St Andrew's Day: 10 reasons why Scotland is the greatest country in the world

On St Andrew’s Day, local writer Mike MacEacheran reflects on why his homeland can’t be beat

Mike MacEacheran
Friday 30 November 2018 15:52 GMT
Stag in Scottish Highlands
Stag in Scottish Highlands (iStock)

I’m from Glasgow and have travelled all over Scotland, writing guidebooks and reporting on stories from Ayrshire to Yell in Shetland. I currently live in Edinburgh, but as long as I’m where soft drinks come in a psychedelic orange colour (Irn Bru) and spirits are steeped in peat, smoke and soft water, I feel at home.

On St Andrew’s Day, here are 10 reasons why my home country is hard to beat for a visit.

We’re not scared of snorkelling in ice-cold water

The northwest Highlands is a wild place to get into a wetsuit. You won’t see any board shorts, bikinis or beach shacks. There are no tropical fish and little in the way of credible coral reef. But the crystal-clear waters of the Wester Ross Marine Protected Area make a snorkel trip worth braving the cold for. Get lucky and you’ll spy velvet crab, urchins and beady-eyed wrasse playing in the shallows, or even sunburst flame shells and juvenile fish skittering through seagrasses. The rewards come thick and fast. Not so daft now, right?

It’s home to the world’s best road trip… and it’s not the North Coast 500

Forget the North Coast 500: drive through the rugged Isle of Lewis instead
Forget the North Coast 500: drive through the rugged Isle of Lewis instead (iStock)

For those not familiar with their Hebridean geography, Vatersay is little more than a smudge at the heel of the Western Isles, an island so small it hardly registers as a pinprick on a map. Yet it’s the culmination for the remotest road trip in the UK, a bracing north-to-south drive from Stornoway on the Isle of Lewis to Castlebay on Barra, some 185 miles south. To add to the adventure, the route checks off 10 islands, six causeways and two ferry crossings. It’s so ridiculously beautiful, it’s as if the islanders have tried to throw up as many obstacles as possible to keep you away.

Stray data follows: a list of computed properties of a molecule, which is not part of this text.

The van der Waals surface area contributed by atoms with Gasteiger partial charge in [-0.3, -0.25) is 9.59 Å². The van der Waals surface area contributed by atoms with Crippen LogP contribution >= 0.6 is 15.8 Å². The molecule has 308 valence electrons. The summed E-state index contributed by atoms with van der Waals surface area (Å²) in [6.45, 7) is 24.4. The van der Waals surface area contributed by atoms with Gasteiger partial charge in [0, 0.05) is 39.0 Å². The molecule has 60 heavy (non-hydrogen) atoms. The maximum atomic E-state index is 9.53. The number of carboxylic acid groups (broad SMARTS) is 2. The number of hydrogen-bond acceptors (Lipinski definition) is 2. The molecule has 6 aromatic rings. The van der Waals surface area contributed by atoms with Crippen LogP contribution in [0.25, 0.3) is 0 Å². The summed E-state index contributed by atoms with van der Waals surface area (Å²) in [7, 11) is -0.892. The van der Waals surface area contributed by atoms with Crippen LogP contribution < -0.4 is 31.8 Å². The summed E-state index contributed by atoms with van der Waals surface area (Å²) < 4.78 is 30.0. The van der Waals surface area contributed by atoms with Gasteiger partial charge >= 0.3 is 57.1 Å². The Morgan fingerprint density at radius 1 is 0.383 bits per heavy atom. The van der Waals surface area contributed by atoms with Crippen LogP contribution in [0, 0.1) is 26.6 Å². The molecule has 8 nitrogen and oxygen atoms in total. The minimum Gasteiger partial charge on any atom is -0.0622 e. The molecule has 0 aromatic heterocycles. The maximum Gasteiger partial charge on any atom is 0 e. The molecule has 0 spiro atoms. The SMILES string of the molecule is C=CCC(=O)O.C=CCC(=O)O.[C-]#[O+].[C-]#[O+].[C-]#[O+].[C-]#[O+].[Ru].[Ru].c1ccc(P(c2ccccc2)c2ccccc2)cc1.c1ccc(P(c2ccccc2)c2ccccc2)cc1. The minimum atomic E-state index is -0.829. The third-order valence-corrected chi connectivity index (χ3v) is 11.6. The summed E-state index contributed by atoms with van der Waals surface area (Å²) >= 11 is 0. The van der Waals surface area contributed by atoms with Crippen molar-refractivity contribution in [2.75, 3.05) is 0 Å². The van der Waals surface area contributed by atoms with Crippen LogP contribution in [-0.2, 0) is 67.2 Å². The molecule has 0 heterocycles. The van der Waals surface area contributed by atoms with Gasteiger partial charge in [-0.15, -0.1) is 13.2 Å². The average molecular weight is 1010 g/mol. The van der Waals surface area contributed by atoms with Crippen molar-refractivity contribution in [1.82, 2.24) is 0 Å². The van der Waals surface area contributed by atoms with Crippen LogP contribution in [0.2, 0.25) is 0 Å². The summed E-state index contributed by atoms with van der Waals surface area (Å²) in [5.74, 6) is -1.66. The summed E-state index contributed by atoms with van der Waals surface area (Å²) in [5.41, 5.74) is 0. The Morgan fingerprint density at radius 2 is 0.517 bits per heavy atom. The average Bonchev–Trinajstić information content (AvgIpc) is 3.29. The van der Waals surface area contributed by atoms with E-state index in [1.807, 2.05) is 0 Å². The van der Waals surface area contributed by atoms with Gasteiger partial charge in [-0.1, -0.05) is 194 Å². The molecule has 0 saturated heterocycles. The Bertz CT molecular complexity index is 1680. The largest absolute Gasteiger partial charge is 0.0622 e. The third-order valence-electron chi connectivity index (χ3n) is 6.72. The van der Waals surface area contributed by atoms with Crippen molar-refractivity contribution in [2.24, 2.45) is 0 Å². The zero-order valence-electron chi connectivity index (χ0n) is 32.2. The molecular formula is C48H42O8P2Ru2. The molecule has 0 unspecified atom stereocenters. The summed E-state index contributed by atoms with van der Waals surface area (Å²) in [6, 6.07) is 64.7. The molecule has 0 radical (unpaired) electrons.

You can see a city through the eyes of a wizard

JK Rowling used the Scottish capital’s spellbinding backdrop of magician hat spires and cloaked hills as a blueprint for the Harry Potter saga. You can spot Edinburgh’s influence on her bestsellers in the medieval wynds funnelling down from the High Street; snoop around George Heriot’s School to see Hogwarts born to life; or scare yourself silly on a stroll around spooky Greyfriars Kirkyard. Tip: look for the headstones with names such as McGonagall and Thomas Riddell to see where the proud Edinburgh resident got her inspiration from.

It’s home to the world’s greatest marathon

The Craigellachie and Dewars Distillery in Speyside
The Craigellachie and Dewars Distillery in Speyside (iStock)

Anyone serious about whisky already knows the pine-clad glens of Strathspey. It’s the territory of the single malt distillery, where you’ll find world-beating whiskies like Glenfarclas, Balvenie and Glenfiddich. Past the deerstalker trails, you’ll also stumble on smaller pot still outfits like Tamdhu and Aberlour.

But for the ultimate whisky-tasting micro-adventure there’s The Dramathon, the world’s first single malt race, which combines detours to several of Speyside’s most stunning distilleries across a 26-mile course. It’s not just the autumnal forests or sherry cask smells that’ll seduce you, but the promise of a beautifully structured, well-paced race with a great finish. Just like a Speyside malt itself.

It’s a land full of heroes